|MICHAEL J. KING,
PA CONSULTING GROUP, INC., a New Jersey Corporation,
Plaintiff Michael J. King appeals from a district court order dismissing his action for a declaration of contract rights without prejudice in favor of an action for breach of the same contract currently prosecuted by defendant PA Consulting Group in New Jersey. Following circuit precedent decided after the district court ruled here, we hold that its otherwise discretionary ruling regarding venue was premised on an erroneous legal characterization of a provision in the parties' contract. We therefore vacate the dismissal order and remand the case for the district court to exercise its discretion anew on the basis of a proper construction of this pivotal contract provision.
In the summer of 2002, plaintiff notified PA that he planned to leave its employ and hire on with a rival. PA insisted this would violate non-compete provisions in his contract. Plaintiff claimed the provisions were unenforceable. While the parties were attempting to negotiate their differences, plaintiff filed the instant declaratory judgment action seeking to void the disputed provisions. He did not, however, serve the complaint on PA. Consequently, when the parties' negotiations broke down shortly thereafter, PA filed a breach of contract suit in New Jersey state court pursuant to section 17.2 of the contract:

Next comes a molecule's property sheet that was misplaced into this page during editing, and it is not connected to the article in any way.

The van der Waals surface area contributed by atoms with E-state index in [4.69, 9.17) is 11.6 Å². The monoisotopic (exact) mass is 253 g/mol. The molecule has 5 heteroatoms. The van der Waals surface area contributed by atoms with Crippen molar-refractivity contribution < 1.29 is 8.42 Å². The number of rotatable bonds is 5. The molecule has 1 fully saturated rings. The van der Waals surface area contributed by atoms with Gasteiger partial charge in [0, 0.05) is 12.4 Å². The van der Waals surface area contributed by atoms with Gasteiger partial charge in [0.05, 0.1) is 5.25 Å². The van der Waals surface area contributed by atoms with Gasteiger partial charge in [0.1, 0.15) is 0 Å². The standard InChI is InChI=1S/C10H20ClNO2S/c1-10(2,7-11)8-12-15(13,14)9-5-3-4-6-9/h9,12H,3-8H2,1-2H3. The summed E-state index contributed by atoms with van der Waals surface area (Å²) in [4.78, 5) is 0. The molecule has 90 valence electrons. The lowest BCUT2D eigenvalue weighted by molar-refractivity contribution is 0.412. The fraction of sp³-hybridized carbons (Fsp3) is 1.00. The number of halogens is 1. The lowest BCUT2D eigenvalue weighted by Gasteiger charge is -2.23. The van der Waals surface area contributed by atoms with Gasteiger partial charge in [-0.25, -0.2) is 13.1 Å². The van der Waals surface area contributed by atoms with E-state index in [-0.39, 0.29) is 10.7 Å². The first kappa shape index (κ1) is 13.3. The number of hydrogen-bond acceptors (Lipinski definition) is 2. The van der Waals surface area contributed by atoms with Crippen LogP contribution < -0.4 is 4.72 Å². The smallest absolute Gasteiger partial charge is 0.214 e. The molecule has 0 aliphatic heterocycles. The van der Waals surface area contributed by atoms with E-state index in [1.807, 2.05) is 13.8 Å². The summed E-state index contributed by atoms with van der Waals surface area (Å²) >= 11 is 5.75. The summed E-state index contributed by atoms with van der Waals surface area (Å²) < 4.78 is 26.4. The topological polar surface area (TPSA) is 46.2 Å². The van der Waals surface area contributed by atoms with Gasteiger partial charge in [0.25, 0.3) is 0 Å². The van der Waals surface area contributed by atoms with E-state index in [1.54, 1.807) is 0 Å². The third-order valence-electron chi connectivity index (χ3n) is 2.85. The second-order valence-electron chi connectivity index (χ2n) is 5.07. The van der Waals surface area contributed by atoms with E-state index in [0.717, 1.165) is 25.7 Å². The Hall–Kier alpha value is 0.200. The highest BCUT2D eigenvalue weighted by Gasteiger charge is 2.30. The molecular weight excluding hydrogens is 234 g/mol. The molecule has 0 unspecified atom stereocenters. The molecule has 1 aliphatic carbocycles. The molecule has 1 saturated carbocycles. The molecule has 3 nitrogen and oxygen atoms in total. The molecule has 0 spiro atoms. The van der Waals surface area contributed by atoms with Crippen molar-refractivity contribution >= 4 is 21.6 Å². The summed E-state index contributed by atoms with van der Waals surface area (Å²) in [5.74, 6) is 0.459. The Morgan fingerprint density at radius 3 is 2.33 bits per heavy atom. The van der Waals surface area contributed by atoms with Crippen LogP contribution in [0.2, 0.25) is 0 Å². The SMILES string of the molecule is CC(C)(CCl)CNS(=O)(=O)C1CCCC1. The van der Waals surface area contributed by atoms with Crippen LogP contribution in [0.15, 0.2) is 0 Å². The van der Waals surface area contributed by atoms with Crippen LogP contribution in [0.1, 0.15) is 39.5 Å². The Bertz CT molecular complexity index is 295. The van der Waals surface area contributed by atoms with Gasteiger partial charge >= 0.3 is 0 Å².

This agreement and all matters arising in connection with it shall be governed by the law of the State of New Jersey and shall be subject to the jurisdiction of the New Jersey Courts.
Aplt. App. at 20.
Plaintiff then immediately served the pleadings in his declaratory judgment action on PA, which moved in the alternative to dismiss for improper venue under 28 U.S.C. § 1406(a) or to transfer the action to New Jersey on forum-convenience grounds under 28 U.S.C. § 1404(a), contending the quoted provision effected a mandatory selection of New Jersey as the exclusive forum for resolving contract disputes. Plaintiff opposed PA's motion, insisting the provision merely permitted but did not require venue in New Jersey and that the factors pertinent to § 1404(a) showed that Colorado was the more appropriate forum. In the meantime, PA's New Jersey action for breach of contract was removed to federal court.
The district court agreed with PA that the disputed provision constituted a mandatory forum-selection clause, and then weighed the considerations relevant to § 1404(a) in light of that legal conclusion. Following Stewart Organization, Inc. v. Ricoh Corp., 487 U.S. 22, 29 (1988), the district court held that the clause did not override or obviate the § 1404(a) inquiry, but did play a central role in weighting and balancing the many factors in the convenience calculus. Accord Kerobo v. S.W. Clean Fuels Corp., 285 F.3d 531, 536-39 (6th Cir. 2002); Jumara v. State Farm Ins. Co., 55 F.3d 873, 880 (3d Cir. 1995). In the end, the district court relied heavily on its mandatory characterization of the forum-selection clause to conclude that the balance tipped in favor of PA's New Jersey suit.